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Ben Jones
Ben Jones, UK Lawyer
Category: Employment Law
Satisfied Customers: 49866
Experience:  Qualified Employment Solicitor - Please start your question with 'For Ben Jones'
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My brother has recently been dismissed from his job. He

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My brother has recently been dismissed from his job. He had been working for a small recruitment company, and was approached in mid August by one of the owners who expressed his concern regarding my brother's wellbeing, as he had noticed changes in his personality. My brother was due 2 weeks' holiday, so agreed that they would talk when he returned in early September. As soon as he returned on the Monday morning, he was called in to the 2 directors, and they expressed concern that he was suffering from some kind of depression. They implored him to seek help, and told him to do so there and then. He left the office and managed to get an appointment that day. He was diagnosed with depression and signed off for a week. After one week, he had another appointment and was told that the medication would take a while, and he was signed off for a further 3 weeks. When he returned to the doctor after the 3 weeks, they acknowledged that he seemed to be making progress, but it was still early days, and he was signed off for a further 4 weeks (end of October). He kept his employers informed throughout and they were pleased that he was making progress. However, in mid October, they called him and informed him that his contract was being terminated with immediate effect. The only reason he was given was that it was becoming increasingly difficult to explain his continuing absence to clients.
He was given no opportunity to attend a meeting or put his point of view.
The main problem is that he was there for less than 2 years, he was there for approximately 1 year and 8 months. Is there anything he can do regarding unfair or constructive dismissal?
This has obviously been rather stressful for him, and set him back in his treatment.
Many thanks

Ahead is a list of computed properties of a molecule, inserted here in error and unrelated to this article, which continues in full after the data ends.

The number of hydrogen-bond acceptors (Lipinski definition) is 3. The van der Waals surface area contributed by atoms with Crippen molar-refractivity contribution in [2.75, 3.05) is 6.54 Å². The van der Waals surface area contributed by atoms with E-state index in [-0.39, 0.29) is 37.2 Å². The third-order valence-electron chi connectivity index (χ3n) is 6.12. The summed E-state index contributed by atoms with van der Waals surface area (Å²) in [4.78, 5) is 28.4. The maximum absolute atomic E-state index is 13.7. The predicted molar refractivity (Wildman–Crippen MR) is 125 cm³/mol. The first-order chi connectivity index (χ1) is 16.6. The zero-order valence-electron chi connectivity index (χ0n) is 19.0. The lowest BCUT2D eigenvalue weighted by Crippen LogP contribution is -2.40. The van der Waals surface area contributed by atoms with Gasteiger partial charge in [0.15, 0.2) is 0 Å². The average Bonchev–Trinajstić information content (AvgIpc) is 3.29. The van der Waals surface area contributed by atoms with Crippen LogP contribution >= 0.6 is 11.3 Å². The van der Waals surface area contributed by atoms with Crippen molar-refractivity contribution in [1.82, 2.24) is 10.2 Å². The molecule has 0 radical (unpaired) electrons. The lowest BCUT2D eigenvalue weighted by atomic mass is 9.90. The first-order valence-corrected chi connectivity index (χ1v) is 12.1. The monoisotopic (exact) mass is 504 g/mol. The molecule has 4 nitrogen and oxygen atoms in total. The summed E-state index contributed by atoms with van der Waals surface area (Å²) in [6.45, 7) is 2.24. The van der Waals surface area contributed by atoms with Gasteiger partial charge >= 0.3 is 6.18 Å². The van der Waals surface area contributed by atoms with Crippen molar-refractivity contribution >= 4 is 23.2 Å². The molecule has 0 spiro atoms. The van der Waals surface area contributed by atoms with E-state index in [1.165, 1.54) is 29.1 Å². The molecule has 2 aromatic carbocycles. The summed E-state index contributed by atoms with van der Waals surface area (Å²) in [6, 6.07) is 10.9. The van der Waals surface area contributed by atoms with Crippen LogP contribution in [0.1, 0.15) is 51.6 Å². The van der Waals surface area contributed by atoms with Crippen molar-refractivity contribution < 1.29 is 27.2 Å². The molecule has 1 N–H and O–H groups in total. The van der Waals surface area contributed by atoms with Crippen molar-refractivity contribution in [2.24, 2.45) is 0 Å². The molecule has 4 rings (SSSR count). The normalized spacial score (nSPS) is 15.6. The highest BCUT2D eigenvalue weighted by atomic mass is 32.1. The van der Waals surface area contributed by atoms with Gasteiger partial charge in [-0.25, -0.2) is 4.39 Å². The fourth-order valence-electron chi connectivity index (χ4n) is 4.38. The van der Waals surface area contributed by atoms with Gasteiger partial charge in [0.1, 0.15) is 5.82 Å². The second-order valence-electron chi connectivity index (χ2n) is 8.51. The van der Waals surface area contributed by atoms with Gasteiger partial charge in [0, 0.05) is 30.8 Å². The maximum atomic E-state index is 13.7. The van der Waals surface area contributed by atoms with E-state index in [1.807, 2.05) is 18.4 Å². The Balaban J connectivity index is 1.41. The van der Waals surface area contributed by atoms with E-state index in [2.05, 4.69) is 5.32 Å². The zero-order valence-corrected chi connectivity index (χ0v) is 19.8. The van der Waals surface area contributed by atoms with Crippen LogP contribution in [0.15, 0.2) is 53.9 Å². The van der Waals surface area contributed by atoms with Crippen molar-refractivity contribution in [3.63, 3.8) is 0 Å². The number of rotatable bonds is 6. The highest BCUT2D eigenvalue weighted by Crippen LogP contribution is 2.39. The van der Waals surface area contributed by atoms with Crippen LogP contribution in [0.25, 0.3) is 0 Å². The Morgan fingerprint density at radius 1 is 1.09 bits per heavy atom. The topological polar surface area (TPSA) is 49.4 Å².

If he has been continuously employed at his place of work for less than 2 years then his employment rights will unfortunately be somewhat limited. Most importantly, he will not be protected against unfair dismissal. This means that his employer can dismiss him for more or less any reason, and without following a fair procedure, as long as their decision is not based on discriminatory grounds (i.e. because of gender, race, religion, age, a disability, sexual orientation, etc.) or because he was trying to assert any of his statutory rights (e.g. requesting paternity leave, etc.). In the event that the reason for dismissal fell within these categories, then the dismissal will either be automatically unfair, or there will be a potential discrimination claim. If the dismissal had nothing to do with any of the above exceptions then he would not be able to challenge it and his only protection would be if he was not paid his contractual notice period, because unless he was dismissed for gross misconduct, he would be entitled to receive his contractual notice period. If he did not have a written contract in place he would be entitled to the minimum statutory notice period of 1 week. His employer would either have to allow him to work that notice period and pay him as normal, or they will have to pay him in lieu of notice. So from what you have said the only thing he could challenge them in is if he had a disability and was dismissed because of it. Depression can amount to a disability but he needs to ensure that he meets the criteria for it. In the legal sense of the word, disability can have a broad meaning and there is no single list of medical conditions that qualify. Instead, to establish whether a person is disabled, they need to show that they meet the legal definition of a ‘disability’.The Equality Act 2010 defines a disability as a “physical or mental impairment that has a substantial and long-term adverse effect on a person’s ability to carry out normal day-to-day activities”. I will break this definition down:• Physical or mental impairment – this can include nearly any medical condition;• Substantial effect – the effect must be more than minor or trivial;• Long-term - the effect of the impairment must either have lasted or be likely to last for at least 12 months;• Normal day-to-day activities – these could include anything considered ‘normal’ in a person's normal daily routine (e.g. walking, driving, speaking, eating, washing, etc.)If a person satisfies the above criteria, they will be classified as being disabled and will have automatic protection against discrimination, which means that they must not be treated unfavourably because of their disability. In addition, their employer would have a duty to make reasonable adjustments if they are likely to be placed at a substantial disadvantage when compared to non-disabled employees. What amounts to ‘reasonable adjustments’ can have a wide interpretation and often depends on the individual circumstances. Below are some examples:• making adjustments to work premises;• allocating some of the employee’s duties to others;• transferring the employee to fill an existing suitable vacancy;• altering the employee’s hours of work;• allowing the employee to be absent during working hours for rehabilitation, assessment or treatment connected to their disability;• acquiring or modifying specialist equipment;• providing supervision or other support.If someone who is disabled is being treated unfavourably because of their disability or their employer has failed to make reasonable adjustments it would potentially amount to disability discrimination and could make the dismissal automatically unfair. I hope this has answered your query. I would be grateful if you could please take a second to leave a positive rating (3, 4 or 5 stars) as that is an important part of our process and recognises the time I have spent assisting you. If you need me to clarify anything before you go - please get back to me on here and I will assist further as best as I can. Thank you